Radionuclear Therapy for Cancer Treatment, What Is the Procedure Like?

Radionuclear Therapy for Cancer Treatment, What Is the Procedure Like?

Radionuclear Therapy for Cancer Treatment, What Is the Procedure Like?

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Radionuclear Therapy for Cancer Treatment, What Is the Procedure Like?

The first time you heard the word "nuclear", what first crossed your mind was probably the World War II atomic bomb explosion. Eits, wait a minute. Along with the development of technology, nuclear is not only used as a weapon of war. In recent years, nuclear energy has been exploited by the world of modern medicine to treat cancer. This new treatment is called radionuclear therapy. How does it work against cancer, and is it more effective than general cancer treatment - like chemotherapy or radiotherapy?

Overview of radionuclear therapy

Simply put, radionuclear therapy is a medical procedure that involves heat from nuclear power which can be used for imaging diagnosis or disease therapy.

Radionuclear therapy combines two concepts of radiological technology and nuclear power. Radiology is a medical procedure to scan the inside of the body using radiation or wave radiation - both electromagnetic waves, sound waves, or very high waves (ultrasonic). Meanwhile, nuclear power is heat generated from a nuclear atom breaking reaction.

Radiology has the role of finding and mapping the location of the presence of cancer cells and their distribution. Meanwhile, heat from nuclear acts as a conduit for drug substances to kill cancer cells in a specific target area.

How does radionuclear therapy work

Before undergoing radionuclear therapy, you will undergo body imaging to map the location of cancer cells and their possible metastases. The team of doctors who handle you can then prepare the type and dose of radioisotope drugs (containing radioactive compounds) that are tailored to your physical condition.

After you are declared ready, the drug is then injected directly into the vein. Within minutes, this drug will run towards the location of the targeted cancer cell.

While receiving therapy, you must be isolated in a special room and undergo hospitalization so that it does not pollute the surrounding environment until the levels of radioactive material are below reasonable limits (harmless). During treatment, you may need to wear a mask or other protective equipment that will block radiation from affecting other parts of the body.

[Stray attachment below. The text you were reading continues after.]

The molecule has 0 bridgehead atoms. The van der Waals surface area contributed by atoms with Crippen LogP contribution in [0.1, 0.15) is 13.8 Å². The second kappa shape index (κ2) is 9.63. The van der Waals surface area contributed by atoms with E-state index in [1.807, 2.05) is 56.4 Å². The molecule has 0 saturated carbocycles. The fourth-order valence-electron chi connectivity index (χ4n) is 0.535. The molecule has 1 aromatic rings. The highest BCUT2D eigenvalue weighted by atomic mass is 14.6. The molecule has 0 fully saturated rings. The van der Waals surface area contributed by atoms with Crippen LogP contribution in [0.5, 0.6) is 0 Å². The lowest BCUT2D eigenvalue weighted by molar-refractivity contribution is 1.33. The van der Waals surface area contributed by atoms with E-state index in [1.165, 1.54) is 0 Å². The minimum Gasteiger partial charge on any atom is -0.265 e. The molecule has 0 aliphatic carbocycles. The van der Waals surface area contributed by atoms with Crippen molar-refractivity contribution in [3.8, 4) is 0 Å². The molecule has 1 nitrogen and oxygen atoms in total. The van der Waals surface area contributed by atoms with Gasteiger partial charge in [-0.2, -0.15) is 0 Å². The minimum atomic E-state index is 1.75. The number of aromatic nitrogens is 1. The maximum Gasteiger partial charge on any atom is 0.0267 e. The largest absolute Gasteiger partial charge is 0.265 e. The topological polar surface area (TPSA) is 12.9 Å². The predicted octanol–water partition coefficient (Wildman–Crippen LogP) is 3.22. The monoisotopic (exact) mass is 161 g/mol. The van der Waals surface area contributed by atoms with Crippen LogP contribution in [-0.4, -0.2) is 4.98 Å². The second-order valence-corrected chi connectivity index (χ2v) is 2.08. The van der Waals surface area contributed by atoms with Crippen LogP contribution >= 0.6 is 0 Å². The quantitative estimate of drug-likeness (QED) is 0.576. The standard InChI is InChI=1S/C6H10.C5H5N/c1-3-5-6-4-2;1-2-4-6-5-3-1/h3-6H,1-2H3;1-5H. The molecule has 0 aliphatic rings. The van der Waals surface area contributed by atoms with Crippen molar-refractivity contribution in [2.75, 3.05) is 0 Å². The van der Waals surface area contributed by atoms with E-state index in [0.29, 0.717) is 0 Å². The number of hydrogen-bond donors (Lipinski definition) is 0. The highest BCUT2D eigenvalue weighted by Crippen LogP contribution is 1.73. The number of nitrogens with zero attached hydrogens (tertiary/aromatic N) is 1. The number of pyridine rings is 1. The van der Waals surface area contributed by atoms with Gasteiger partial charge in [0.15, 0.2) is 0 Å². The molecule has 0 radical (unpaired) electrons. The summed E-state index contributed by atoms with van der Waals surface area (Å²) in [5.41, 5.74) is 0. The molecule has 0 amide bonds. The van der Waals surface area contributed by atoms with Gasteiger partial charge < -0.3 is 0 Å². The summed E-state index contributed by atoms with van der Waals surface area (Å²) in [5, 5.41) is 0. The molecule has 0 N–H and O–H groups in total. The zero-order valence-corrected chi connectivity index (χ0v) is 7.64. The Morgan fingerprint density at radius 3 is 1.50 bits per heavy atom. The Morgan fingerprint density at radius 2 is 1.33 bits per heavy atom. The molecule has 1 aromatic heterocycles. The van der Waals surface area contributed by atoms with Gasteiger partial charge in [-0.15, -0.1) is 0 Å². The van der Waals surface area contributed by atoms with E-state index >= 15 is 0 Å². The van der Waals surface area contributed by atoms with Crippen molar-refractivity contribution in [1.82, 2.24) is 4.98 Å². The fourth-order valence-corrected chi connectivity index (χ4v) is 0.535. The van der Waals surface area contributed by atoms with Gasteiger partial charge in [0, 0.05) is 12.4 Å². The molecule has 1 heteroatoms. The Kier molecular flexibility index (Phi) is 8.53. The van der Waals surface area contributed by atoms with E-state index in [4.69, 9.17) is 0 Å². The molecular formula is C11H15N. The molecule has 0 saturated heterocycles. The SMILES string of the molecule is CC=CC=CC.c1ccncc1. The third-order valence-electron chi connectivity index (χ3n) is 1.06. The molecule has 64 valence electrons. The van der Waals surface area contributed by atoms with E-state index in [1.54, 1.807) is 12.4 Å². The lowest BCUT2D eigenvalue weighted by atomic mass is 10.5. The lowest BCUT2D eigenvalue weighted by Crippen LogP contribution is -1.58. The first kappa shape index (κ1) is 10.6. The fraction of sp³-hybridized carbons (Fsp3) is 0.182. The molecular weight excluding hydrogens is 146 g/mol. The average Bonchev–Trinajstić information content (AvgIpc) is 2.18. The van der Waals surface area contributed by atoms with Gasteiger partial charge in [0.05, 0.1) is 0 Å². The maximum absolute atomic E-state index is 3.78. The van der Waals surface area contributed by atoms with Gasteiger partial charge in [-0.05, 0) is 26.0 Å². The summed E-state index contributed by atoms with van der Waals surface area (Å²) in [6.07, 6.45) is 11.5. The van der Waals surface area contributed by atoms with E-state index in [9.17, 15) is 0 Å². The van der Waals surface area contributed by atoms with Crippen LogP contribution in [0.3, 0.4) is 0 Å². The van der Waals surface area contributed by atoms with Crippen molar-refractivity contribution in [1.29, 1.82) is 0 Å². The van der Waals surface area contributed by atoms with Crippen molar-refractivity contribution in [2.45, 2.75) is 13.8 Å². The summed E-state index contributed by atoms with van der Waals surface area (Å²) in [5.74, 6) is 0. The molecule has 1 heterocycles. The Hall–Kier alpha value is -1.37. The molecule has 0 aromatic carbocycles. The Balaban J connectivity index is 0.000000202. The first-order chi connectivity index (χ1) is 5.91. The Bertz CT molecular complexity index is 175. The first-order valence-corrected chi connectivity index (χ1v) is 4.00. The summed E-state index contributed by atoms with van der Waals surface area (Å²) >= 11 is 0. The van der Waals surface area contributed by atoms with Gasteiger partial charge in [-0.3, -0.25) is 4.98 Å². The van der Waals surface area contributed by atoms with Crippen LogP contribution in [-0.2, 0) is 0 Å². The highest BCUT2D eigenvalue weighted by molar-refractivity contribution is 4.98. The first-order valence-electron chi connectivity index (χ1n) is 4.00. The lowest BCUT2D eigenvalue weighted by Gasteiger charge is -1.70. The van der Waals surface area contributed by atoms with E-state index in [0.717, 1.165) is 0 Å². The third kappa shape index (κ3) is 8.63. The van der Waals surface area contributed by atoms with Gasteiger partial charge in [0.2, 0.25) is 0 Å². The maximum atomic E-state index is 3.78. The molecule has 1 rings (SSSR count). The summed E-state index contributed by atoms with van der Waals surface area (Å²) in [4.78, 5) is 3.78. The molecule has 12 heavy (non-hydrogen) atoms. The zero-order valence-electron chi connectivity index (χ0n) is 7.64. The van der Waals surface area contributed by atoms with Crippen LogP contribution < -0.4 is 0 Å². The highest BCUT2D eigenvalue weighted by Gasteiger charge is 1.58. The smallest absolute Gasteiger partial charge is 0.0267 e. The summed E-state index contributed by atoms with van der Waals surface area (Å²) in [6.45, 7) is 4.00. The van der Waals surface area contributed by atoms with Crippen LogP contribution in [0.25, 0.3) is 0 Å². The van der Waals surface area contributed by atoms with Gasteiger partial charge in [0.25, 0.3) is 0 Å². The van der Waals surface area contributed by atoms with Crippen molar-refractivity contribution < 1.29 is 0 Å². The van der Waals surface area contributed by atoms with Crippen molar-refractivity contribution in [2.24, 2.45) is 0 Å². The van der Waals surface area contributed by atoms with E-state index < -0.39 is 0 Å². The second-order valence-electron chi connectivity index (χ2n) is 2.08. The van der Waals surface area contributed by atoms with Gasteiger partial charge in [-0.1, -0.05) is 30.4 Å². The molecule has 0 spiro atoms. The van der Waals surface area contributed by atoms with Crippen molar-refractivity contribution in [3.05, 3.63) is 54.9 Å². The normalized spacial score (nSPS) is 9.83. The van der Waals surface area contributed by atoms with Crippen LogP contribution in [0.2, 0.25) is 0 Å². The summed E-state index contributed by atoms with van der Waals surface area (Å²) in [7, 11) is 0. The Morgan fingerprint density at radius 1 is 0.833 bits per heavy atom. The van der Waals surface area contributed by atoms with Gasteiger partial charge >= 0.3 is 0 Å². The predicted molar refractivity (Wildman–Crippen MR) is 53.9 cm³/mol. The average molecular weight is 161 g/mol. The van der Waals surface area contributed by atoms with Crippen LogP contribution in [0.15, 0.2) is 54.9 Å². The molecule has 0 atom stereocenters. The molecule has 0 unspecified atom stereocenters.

But calmly, the radiation material will naturally be released through sweat, urine, or feces. That's why you are also advised to increase fluid intake while undergoing radionuclear therapy.

Radionuclear therapy itself only lasts a few minutes, and it doesn't hurt at all.

Types of cancer that can be treated via radionuclear

Not all types of cancer are subject to radionuclear therapy. The following are types of cancer that can be treated with radionuclear therapy.

  • Thyroid cancer
  • Nasopharyngeal cancer
  • Cancer of the lymph nodes
  • Neuroblastoma (cancer of nerve cells in children)

Is it more effective than chemotherapy?

Radionuclear therapy and chemotherapy work differently. Chemotherapy uses special drugs designed to aim and kill cancer cells that divide rapidly. However, chemotherapy drugs can also kill healthy and normal body cells. That is why chemotherapy usually raises a variety of side effects, from hair loss to digestive problems.

Meanwhile, nuclear heat radiation can be specifically targeted to target specific areas. Thus, the dose of the drug used in radionuclear therapy can directly destroy malignant tumors and metastasize without damaging the normal healthy tissue around it. Even if there is damage, relatively mild. In addition, this therapy is effective in reaching all malignant tumor cells wherever the cell is localized.

On the other hand, chemotherapy drugs work through your entire body, not just specific parts, so chemotherapy can more effectively prevent cancer cells from spreading to other parts of the body.

In essence, every cancer treatment has its uses and considerations of their respective benefits. The doctor will work with you to look at all your choices, and ensure that you get the best care for your needs.

Possible side effects of radionuclear therapy

There are a number of side effects after radionuclear treatment. Here are some common symptoms:

  • Nausea.
  • Vomiting.
  • Discomfort in the body.
  • Psychological side effects (eg loneliness, stress, or depression) because they must be isolated for some time.

Radionuclear development in Indonesia

Radionuclear therapy has been applied in Indonesia in recent years. However, cancer treatment with this method is still very limited and only available in some hospitals in big cities. The cost that must be spent is also fairly large for several therapy sessions.

However, it is not impossible that in the next few years the number of radionuclear-based flashlights can increase with increasing demand and there are many skilled resources working on this method.

Also Read:

  • Side Effects of Radiotherapy Treatment for Cancer Patients
  • How long does the treatment for cancer usually last?
  • List of Cancer Pain Relief Medications (With and without a Doctor's Prescription)

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